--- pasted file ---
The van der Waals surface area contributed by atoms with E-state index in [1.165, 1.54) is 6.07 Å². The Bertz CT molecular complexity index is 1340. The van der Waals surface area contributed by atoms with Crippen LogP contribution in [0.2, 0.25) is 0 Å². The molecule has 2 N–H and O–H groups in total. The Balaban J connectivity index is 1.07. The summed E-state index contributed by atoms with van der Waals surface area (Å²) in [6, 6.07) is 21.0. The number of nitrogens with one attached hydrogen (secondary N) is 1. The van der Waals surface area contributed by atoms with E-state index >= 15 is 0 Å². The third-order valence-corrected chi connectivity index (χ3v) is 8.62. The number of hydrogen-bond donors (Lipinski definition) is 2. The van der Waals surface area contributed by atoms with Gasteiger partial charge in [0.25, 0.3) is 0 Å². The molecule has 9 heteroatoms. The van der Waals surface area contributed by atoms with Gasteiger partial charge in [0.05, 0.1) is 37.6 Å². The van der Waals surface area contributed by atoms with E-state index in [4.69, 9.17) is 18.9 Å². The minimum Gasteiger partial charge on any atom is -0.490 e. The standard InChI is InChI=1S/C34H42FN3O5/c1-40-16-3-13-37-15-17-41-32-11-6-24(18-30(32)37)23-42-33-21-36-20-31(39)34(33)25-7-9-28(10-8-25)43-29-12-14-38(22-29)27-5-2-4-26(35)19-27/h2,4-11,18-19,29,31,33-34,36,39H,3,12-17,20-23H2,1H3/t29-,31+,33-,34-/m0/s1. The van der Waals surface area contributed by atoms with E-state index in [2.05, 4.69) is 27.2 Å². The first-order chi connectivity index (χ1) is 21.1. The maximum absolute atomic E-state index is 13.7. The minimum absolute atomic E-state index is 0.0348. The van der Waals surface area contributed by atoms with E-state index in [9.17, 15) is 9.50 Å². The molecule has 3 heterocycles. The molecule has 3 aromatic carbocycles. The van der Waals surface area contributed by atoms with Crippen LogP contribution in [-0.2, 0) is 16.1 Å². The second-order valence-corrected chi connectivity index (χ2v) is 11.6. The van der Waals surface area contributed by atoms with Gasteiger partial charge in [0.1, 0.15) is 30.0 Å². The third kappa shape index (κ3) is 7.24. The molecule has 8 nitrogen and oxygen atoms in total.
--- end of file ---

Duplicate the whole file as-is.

The van der Waals surface area contributed by atoms with E-state index in [1.165, 1.54) is 6.07 Å². The Bertz CT molecular complexity index is 1340. The van der Waals surface area contributed by atoms with Crippen LogP contribution in [0.2, 0.25) is 0 Å². The molecule has 2 N–H and O–H groups in total. The Balaban J connectivity index is 1.07. The summed E-state index contributed by atoms with van der Waals surface area (Å²) in [6, 6.07) is 21.0. The number of nitrogens with one attached hydrogen (secondary N) is 1. The van der Waals surface area contributed by atoms with E-state index >= 15 is 0 Å². The third-order valence-corrected chi connectivity index (χ3v) is 8.62. The number of hydrogen-bond donors (Lipinski definition) is 2. The van der Waals surface area contributed by atoms with Gasteiger partial charge in [0.25, 0.3) is 0 Å². The molecule has 9 heteroatoms. The van der Waals surface area contributed by atoms with Gasteiger partial charge in [0.05, 0.1) is 37.6 Å². The van der Waals surface area contributed by atoms with E-state index in [4.69, 9.17) is 18.9 Å². The minimum Gasteiger partial charge on any atom is -0.490 e. The standard InChI is InChI=1S/C34H42FN3O5/c1-40-16-3-13-37-15-17-41-32-11-6-24(18-30(32)37)23-42-33-21-36-20-31(39)34(33)25-7-9-28(10-8-25)43-29-12-14-38(22-29)27-5-2-4-26(35)19-27/h2,4-11,18-19,29,31,33-34,36,39H,3,12-17,20-23H2,1H3/t29-,31+,33-,34-/m0/s1. The van der Waals surface area contributed by atoms with E-state index in [2.05, 4.69) is 27.2 Å². The first-order chi connectivity index (χ1) is 21.1. The maximum absolute atomic E-state index is 13.7. The minimum absolute atomic E-state index is 0.0348. The van der Waals surface area contributed by atoms with E-state index in [9.17, 15) is 9.50 Å². The molecule has 3 heterocycles. The molecule has 3 aromatic carbocycles. The van der Waals surface area contributed by atoms with Crippen LogP contribution in [-0.2, 0) is 16.1 Å². The second-order valence-corrected chi connectivity index (χ2v) is 11.6. The van der Waals surface area contributed by atoms with Gasteiger partial charge in [0.1, 0.15) is 30.0 Å². The third kappa shape index (κ3) is 7.24. The molecule has 8 nitrogen and oxygen atoms in total.